3. Terrific summary of the impact of open plan, globalization, diversity and “work anywhare” trends!

  4. Very Good Article! I am in the used office furniture industry and I have seen some of my clients make these changes and reconfigure for a more open look. They to have had the same concerns about power and date connections if they wanted a more versatile office environment using, modular or furniture on wheels. Before cubicles all offices were open and the reason for the cubicles was the noise. If you have 30 people in one room all talking and working at the same time it can become unbearable which is why cubicles will never go away. I am sure the new tech companies or companies who can get by with less employees and a more quiet environment will go forward with the open plan. Other companies like start ups and call centers will almost always buy cubicles. Especially the used and refurbished like I sell day in and day out. They are very high quality and can be configured and customized to the clients liking. Call center especially. 30-100+ people all in one room talking on the phone at the same time. I’ve worked for a call center. Between the phones ringing and the people reading their pitches or having their conversation cubicles are a must. Now, I know that even when the client buys the cubicles for privacy and noise reduction they still want the office to look good and have as much of an open feeling as possible. This is why some of the manufacturers use glass in some of their panels. We also carry a glass panel line which provides privacy but allows light to flow through the room normally and allows all the employees and managers to see one another while not being disturbed by each others work. Although I recognize the move towards the open office plan I do not think the cubicle will be dieing out anytime soon.

    • Louis, we too are seeing lower cube walls and use of glass partitions. I visited a facility in Stamford, CT recently at the invitation of a Steelcase dealer. Their client recently went through a renovation using the open office concept – 100k sq ft floor plates. To mitigate the noise issue, they complemented the design with sound masking devices throughout. I’ve always been dubious on its effectiveness but the place was amazingly quiet.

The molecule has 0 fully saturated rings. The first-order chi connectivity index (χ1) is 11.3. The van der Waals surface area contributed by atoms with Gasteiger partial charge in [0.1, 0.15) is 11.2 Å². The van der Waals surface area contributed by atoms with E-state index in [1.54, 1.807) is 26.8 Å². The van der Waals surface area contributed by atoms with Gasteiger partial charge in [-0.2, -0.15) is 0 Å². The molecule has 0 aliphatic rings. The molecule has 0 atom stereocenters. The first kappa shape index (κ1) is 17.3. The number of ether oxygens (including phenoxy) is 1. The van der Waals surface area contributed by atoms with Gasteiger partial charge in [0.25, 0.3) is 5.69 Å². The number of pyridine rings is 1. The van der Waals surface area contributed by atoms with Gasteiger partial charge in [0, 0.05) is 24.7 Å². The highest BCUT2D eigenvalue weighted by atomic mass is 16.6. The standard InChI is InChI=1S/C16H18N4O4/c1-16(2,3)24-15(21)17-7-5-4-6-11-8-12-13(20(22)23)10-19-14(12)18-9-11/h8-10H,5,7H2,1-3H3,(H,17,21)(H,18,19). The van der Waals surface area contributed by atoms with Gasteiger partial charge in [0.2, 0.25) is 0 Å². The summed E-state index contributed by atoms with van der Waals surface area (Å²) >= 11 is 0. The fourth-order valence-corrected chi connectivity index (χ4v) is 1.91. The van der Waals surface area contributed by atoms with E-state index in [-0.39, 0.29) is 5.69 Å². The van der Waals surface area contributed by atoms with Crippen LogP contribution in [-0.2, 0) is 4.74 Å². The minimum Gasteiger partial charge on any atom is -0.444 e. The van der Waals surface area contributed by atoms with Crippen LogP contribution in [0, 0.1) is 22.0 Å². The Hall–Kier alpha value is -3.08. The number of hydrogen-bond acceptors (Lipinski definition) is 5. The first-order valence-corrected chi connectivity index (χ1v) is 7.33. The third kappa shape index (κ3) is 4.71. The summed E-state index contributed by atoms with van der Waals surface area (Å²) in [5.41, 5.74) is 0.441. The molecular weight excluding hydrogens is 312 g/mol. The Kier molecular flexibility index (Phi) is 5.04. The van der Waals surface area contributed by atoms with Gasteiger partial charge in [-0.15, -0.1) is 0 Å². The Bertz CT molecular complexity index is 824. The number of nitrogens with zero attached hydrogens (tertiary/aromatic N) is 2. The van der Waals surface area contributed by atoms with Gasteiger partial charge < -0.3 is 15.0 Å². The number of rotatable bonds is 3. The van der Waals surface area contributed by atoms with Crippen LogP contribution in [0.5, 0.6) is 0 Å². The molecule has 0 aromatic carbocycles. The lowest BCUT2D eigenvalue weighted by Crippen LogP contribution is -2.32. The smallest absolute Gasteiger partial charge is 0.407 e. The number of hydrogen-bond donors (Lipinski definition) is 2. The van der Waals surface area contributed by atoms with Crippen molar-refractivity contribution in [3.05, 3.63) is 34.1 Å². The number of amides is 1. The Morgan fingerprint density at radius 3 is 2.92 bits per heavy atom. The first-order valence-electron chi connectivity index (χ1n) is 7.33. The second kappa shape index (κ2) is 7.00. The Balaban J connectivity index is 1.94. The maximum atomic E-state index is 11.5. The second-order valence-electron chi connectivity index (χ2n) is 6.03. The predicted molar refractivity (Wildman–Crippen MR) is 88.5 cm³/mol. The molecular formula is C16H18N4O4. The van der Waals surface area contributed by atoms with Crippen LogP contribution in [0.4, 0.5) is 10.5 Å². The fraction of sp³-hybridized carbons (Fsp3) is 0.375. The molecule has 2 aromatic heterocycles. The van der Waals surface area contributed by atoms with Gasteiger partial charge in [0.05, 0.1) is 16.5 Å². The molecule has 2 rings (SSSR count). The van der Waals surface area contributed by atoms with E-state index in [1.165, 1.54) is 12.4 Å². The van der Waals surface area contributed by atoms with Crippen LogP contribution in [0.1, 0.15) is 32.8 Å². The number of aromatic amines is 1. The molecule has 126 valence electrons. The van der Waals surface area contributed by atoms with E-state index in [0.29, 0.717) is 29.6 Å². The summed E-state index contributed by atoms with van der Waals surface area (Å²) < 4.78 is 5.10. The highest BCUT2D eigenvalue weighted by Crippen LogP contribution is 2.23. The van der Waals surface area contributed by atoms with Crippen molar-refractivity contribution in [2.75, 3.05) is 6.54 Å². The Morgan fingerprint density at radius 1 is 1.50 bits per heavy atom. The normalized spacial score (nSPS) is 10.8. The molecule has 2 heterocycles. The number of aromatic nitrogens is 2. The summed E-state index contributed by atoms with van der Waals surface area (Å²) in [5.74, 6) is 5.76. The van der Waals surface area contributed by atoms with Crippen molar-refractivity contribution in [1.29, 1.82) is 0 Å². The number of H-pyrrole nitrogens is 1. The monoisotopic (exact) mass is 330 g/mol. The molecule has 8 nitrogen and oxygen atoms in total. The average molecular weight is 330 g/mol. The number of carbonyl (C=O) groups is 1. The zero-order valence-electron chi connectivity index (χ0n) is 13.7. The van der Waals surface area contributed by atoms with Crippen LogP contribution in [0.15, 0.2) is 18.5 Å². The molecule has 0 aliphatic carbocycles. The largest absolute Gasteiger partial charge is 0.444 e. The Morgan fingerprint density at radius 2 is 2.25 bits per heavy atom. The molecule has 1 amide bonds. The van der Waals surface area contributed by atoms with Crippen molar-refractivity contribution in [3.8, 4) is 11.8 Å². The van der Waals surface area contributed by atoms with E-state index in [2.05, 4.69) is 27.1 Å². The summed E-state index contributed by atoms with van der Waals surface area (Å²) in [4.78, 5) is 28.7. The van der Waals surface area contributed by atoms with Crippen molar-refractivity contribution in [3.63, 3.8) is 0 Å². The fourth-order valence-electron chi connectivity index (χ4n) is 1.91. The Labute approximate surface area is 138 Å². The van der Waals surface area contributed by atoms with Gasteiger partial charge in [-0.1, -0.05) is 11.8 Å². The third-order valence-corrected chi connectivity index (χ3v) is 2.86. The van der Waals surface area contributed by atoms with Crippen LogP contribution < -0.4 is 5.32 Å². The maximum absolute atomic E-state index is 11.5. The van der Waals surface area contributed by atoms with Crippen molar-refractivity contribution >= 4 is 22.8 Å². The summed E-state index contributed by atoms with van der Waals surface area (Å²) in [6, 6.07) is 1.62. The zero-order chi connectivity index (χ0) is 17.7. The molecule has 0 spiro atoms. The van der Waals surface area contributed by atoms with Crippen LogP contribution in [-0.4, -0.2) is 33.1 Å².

5. Richard S. Groblewski, CFM // December 31, 2012 at 8:30 am // Reply

    After successfully completing several new build-outs to an open plan system, some of the greatest challenges I have experienced are how to handle the objections and how to manage the cultural change many staff experience when now being forced to sit out in the open with less privacy than they previously may have had.

    Proper change management before, during, and after the project, is a big part of keeping everyone happy. When moving people into an open area from what was a more private place; an office or semi-private workstation, there needs to be extra thought to accommodating needs for additional break out areas, and places for people to make private calls or hold meetings.

  6. No mention of coworking…?

    • Hi David, I wrote this article with a focus on spaces that are occupied by only one, single user, however am working on another about co-working where many companies occupy one space.

  7. Space planners and facilities departments for corporate America should take this article to heart. Changes in the technologies we use (like VoIP, soft phones) combined with the continued increase in virtual workplaces is doing more than just changing how our cubicles are “wired” or how many cubicles we need. An effective work space must support how we work today – collaboratively, collectively. We are no longer just a work force of individuals, but actual cohesive teams driving for business results.

    • Very well said, Theresa!

      • I find this trend of “collaborative” is just the wheel turning but a new hip term for it. Watch any movie from the 1950s that has a workplace scene or two (The Apartment might one) and you’ll see this giant rooms filled with people crunching away on adding machines and typewriters. There were good reasons to abandon that then, they haven’t changed and, quite frankly, I have a sense that this “collaborative” idea is “kumbaya” in the office.

  8. Thanks for reposting, Richard. I posted up a few photos from my tour of Twitter’s HQ here if you’d like to check them out:

Leave a Reply

Fill in your details below or click an icon to log in: Logo

You are commenting using your account. Log Out /  Change )

Google photo

You are commenting using your Google account. Log Out /  Change )

Twitter picture

You are commenting using your Twitter account. Log Out /  Change )

Facebook photo

You are commenting using your Facebook account. Log Out /  Change )

Connecting to %s

%d bloggers like this: